Report by Ahmed Saeed
Every year, during the fishing season, the men and women from the poor fisherfolk community take their boats out to sea so that they can catch fish from the deeper waters of the Arabian Sea. But stormy weather and a rough sea often end up hurtling them across the maritime boundaries of both India and Pakistan. At other times because there are no clear demarcations in the middle of the sea, the fisherfolk loses their bearings and cross over, unaware of being on the other side of the coastal territory.
In the case of Indian fishermen, they are instantly apprehended by the Pakistan Maritime Security Agency or the Pakistan Coast Guards under allegations of being Indian spies. Despite international conventions and laws mandating the immediate repatriation of the commercial fishermen who unknowingly trespass into foreign waters, there are no such laws or accords between India and Pakistan due to a history of animosity. And because of the absence of such laws, poor fisherfolk on either side are made to languish in jails for years and years without any sentence or trial.
In 2008, India and Pakistan had signed an agreement to exchange imprisoned fishermen, however, it did not guarantee their immediate release. Under this accord, imprisoned fishermen are only released when they can be exchanged, because of which many of these unfortunate prisoners spend the best years of their lives in detention.
In retrospect, Abdul Majeed Motani, the president of the Karachi division of Pakistan Fisherfolk Forum (PFF), has been among the lucky ones having been arrested for crossing into Indian territorial waters in 1986, a time when the relations between India and Pakistan were not as tenuous, and when Pakistan had Indian fishermen in its prisons for exchange. Motani was able to return home in just three months.
Motani recalled that he had been treated well while in prison in India, however after the Mumbai terrorist attack in 2008, and now more so after Modi’s government was sworn in, Pakistani fishermen are tortured in Indian prisons.
“When Modi came into power, post-2014, their attitudes (toward fishermen) have changed. There is nothing humane in how they are treated now,” he says. “The Pakistani fishermen released in 2015 said they had been battered so badly that there were times that they had thought it was better to just die than to continue bearing such torture. They were not given proper food. They said they were told to confess to having a hand in the Mumbai attacks.”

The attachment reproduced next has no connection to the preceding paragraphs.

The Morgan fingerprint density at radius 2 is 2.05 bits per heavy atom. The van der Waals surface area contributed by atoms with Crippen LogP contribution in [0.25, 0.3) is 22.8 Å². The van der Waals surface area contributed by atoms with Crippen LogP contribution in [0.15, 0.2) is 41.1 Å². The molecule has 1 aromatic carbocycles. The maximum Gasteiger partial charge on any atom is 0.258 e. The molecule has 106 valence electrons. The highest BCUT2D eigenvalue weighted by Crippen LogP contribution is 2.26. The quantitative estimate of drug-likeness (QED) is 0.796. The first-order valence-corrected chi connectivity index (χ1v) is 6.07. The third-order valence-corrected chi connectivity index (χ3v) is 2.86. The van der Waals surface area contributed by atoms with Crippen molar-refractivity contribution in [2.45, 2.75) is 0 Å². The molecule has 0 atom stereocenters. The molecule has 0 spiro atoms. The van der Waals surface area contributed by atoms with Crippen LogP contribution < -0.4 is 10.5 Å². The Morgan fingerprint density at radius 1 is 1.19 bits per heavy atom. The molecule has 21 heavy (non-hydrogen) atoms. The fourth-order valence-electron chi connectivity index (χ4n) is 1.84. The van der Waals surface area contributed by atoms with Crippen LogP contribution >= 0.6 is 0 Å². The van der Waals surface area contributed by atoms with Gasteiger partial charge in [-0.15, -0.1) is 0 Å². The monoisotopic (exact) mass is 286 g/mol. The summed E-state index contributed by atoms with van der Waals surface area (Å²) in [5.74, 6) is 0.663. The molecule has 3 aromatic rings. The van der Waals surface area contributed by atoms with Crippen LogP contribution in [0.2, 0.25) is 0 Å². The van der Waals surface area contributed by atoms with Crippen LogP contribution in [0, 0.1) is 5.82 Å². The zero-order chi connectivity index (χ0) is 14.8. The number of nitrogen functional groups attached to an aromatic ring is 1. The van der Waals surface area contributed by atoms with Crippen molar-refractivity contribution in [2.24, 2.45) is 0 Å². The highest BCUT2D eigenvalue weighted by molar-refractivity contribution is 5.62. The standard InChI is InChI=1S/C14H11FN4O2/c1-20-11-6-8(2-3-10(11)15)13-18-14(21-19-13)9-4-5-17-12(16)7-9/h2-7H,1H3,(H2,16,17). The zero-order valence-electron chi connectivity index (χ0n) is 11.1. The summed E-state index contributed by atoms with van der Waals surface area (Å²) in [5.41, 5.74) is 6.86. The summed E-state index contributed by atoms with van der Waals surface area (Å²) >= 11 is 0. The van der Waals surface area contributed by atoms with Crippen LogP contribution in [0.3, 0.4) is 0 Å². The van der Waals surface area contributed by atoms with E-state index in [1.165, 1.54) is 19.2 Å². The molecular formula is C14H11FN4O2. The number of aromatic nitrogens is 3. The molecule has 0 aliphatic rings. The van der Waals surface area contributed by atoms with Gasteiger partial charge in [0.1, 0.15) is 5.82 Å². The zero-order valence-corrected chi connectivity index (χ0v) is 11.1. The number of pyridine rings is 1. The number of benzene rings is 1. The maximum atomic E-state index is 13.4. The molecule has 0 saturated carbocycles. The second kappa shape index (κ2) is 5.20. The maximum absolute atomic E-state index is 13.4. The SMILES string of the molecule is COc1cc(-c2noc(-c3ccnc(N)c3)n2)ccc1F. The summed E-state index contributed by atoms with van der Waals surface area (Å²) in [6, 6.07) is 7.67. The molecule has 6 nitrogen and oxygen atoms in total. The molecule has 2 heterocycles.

Motani adds that imprisoned fishermen on either side bear the brunt of the hatred between India and Pakistan. He implores that these unfortunate and poor fishermen be released as soon as possible so that they are not made to squander their lives in imprisonment.
“We are not demanding the release of pirates and terrorists,” he says. “We want the immediate release of underprivileged fisherfolk who are made the unfortunate targets of the hate between these two countries. Their families wither away; sometimes these fishermen die in prison and even their corpses do not make it back to their homeland.”
Due to the prevailing Coronavirus pandemic, different nations across the globe are trying to reduce their prison populations in order to prevent the spread of the potentially fatal virus in jails. As such, Motani is of the view that it is imperative to release innocent fishermen as soon as possible amidst this crisis, and that Pakistan should take a lead in the matter.
Mumbai based Jatin Desai, an activist advocating for the release of Pakistani fishermen detained in Indian prisons revealed that, to date, not a single fisherman apprehended by Indian authorities has turned out to be a spy or a terrorist.
“When the authorities themselves have admitted to the fact that there is overwhelming evidence that these fishermen are not involved in any illegal activity, then why are they not being immediately freed?” he questions.
Desai suggests that rather than imprison these people, they should be issued warnings and forced back into non-restricted waters.
“Both countries need to enforce a ‘no-arrest’ policy. They should be let off with a warning; it is a very simple solution for all parties involved.”
In 2007, Pakistan and India had proposed the constitution of a joint judicial committee to oversee the release of jailed fishermen which has remained inactive since 2016. Muhammad Tahseen, a renowned civil society activist in Lahore, who has been working for the rights of imprisoned fishermen, states that it is important to reinstate that judicial committee to secure the prompt release of these prisoners. However, Tahseen is of the view that the Indian and Pakistani governments were not serious about the plight of these fishermen.
“The ruling political elite on each side are insensitive to the grievances of these fishermen, they are unconcerned with the lives and deaths of the poor,” he says. “This is not a complicated matter, it needs to and can be resolved immediately. If Pakistan can open up the Kartarpur Corridor to facilitate Indian pilgrims, then releasing imprisoned fishermen during the ongoing pandemic will be a diplomatic win for the state. Common people are not a concern for the ruling elite, they are preoccupied with other matters.”
Prisons in India and Pakistan are severely overcrowded a matter which warrants even greater concern than before with the spread of the highly contagious and potentially fatal Coronavirus. Fishermen advocacy groups in India and Pakistan urge their governments to promptly release imprisoned fishermen to not just preserve their lives but to reduce jail populations and prevent a human catastrophe.